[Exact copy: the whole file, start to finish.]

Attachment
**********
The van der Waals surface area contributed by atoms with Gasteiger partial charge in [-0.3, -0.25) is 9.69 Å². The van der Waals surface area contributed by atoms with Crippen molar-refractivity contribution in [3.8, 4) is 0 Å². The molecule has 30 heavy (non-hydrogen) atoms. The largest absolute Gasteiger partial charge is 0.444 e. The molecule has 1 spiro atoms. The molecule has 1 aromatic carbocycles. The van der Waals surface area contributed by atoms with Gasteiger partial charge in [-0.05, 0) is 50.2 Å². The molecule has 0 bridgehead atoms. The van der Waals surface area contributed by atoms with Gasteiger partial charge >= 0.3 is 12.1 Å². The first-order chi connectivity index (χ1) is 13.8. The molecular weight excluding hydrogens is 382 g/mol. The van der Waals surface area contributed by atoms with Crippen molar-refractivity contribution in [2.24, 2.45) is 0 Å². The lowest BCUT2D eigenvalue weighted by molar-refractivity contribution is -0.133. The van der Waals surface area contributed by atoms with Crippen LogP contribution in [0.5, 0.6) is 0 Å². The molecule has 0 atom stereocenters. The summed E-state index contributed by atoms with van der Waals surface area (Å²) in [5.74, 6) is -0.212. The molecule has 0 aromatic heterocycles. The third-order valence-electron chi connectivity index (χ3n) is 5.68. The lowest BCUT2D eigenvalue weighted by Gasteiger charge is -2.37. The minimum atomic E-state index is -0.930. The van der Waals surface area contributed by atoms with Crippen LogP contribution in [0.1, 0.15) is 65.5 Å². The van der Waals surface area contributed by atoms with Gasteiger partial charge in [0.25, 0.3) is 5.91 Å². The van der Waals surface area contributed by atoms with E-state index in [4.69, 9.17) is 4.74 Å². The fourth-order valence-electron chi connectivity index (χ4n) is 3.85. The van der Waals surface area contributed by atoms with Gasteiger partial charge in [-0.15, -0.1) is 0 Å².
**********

The van der Waals surface area contributed by atoms with Gasteiger partial charge in [-0.3, -0.25) is 9.69 Å². The van der Waals surface area contributed by atoms with Crippen molar-refractivity contribution in [3.8, 4) is 0 Å². The molecule has 30 heavy (non-hydrogen) atoms. The largest absolute Gasteiger partial charge is 0.444 e. The molecule has 1 spiro atoms. The molecule has 1 aromatic carbocycles. The van der Waals surface area contributed by atoms with Gasteiger partial charge in [-0.05, 0) is 50.2 Å². The molecule has 0 bridgehead atoms. The van der Waals surface area contributed by atoms with Gasteiger partial charge >= 0.3 is 12.1 Å². The first-order chi connectivity index (χ1) is 13.8. The molecular weight excluding hydrogens is 382 g/mol. The van der Waals surface area contributed by atoms with Crippen molar-refractivity contribution in [2.24, 2.45) is 0 Å². The lowest BCUT2D eigenvalue weighted by molar-refractivity contribution is -0.133. The van der Waals surface area contributed by atoms with Crippen LogP contribution in [0.5, 0.6) is 0 Å². The molecule has 0 atom stereocenters. The summed E-state index contributed by atoms with van der Waals surface area (Å²) in [5.74, 6) is -0.212. The molecule has 0 aromatic heterocycles. The third-order valence-electron chi connectivity index (χ3n) is 5.68. The lowest BCUT2D eigenvalue weighted by Gasteiger charge is -2.37. The minimum atomic E-state index is -0.930. The van der Waals surface area contributed by atoms with Crippen LogP contribution in [0.1, 0.15) is 65.5 Å². The van der Waals surface area contributed by atoms with Gasteiger partial charge in [0.25, 0.3) is 5.91 Å². The van der Waals surface area contributed by atoms with E-state index in [4.69, 9.17) is 4.74 Å². The fourth-order valence-electron chi connectivity index (χ4n) is 3.85. The van der Waals surface area contributed by atoms with Gasteiger partial charge in [-0.15, -0.1) is 0 Å².